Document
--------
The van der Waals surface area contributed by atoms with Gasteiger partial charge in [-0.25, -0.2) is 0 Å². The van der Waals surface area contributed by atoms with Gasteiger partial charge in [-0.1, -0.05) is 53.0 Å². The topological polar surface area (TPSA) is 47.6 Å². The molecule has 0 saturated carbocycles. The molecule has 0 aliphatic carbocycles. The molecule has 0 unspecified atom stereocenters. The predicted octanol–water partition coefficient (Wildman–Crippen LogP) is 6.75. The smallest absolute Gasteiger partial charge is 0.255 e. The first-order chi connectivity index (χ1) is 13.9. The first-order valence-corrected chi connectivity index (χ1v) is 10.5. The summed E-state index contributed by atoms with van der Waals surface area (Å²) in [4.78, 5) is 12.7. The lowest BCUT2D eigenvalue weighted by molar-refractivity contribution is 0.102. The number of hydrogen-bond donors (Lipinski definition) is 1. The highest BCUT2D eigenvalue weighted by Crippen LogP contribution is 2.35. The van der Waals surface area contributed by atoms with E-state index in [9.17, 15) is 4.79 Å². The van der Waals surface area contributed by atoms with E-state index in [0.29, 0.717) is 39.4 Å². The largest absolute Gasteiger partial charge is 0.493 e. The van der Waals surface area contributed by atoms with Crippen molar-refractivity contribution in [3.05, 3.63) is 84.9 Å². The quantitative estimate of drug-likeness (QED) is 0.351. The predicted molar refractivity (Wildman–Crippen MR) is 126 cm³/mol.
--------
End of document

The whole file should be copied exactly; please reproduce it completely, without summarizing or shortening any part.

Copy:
The van der Waals surface area contributed by atoms with Gasteiger partial charge in [-0.25, -0.2) is 0 Å². The van der Waals surface area contributed by atoms with Gasteiger partial charge in [-0.1, -0.05) is 53.0 Å². The topological polar surface area (TPSA) is 47.6 Å². The molecule has 0 saturated carbocycles. The molecule has 0 aliphatic carbocycles. The molecule has 0 unspecified atom stereocenters. The predicted octanol–water partition coefficient (Wildman–Crippen LogP) is 6.75. The smallest absolute Gasteiger partial charge is 0.255 e. The first-order chi connectivity index (χ1) is 13.9. The first-order valence-corrected chi connectivity index (χ1v) is 10.5. The summed E-state index contributed by atoms with van der Waals surface area (Å²) in [4.78, 5) is 12.7. The lowest BCUT2D eigenvalue weighted by molar-refractivity contribution is 0.102. The number of hydrogen-bond donors (Lipinski definition) is 1. The highest BCUT2D eigenvalue weighted by Crippen LogP contribution is 2.35. The van der Waals surface area contributed by atoms with E-state index in [9.17, 15) is 4.79 Å². The van der Waals surface area contributed by atoms with E-state index in [0.29, 0.717) is 39.4 Å². The largest absolute Gasteiger partial charge is 0.493 e. The van der Waals surface area contributed by atoms with Crippen molar-refractivity contribution in [3.05, 3.63) is 84.9 Å². The quantitative estimate of drug-likeness (QED) is 0.351. The predicted molar refractivity (Wildman–Crippen MR) is 126 cm³/mol.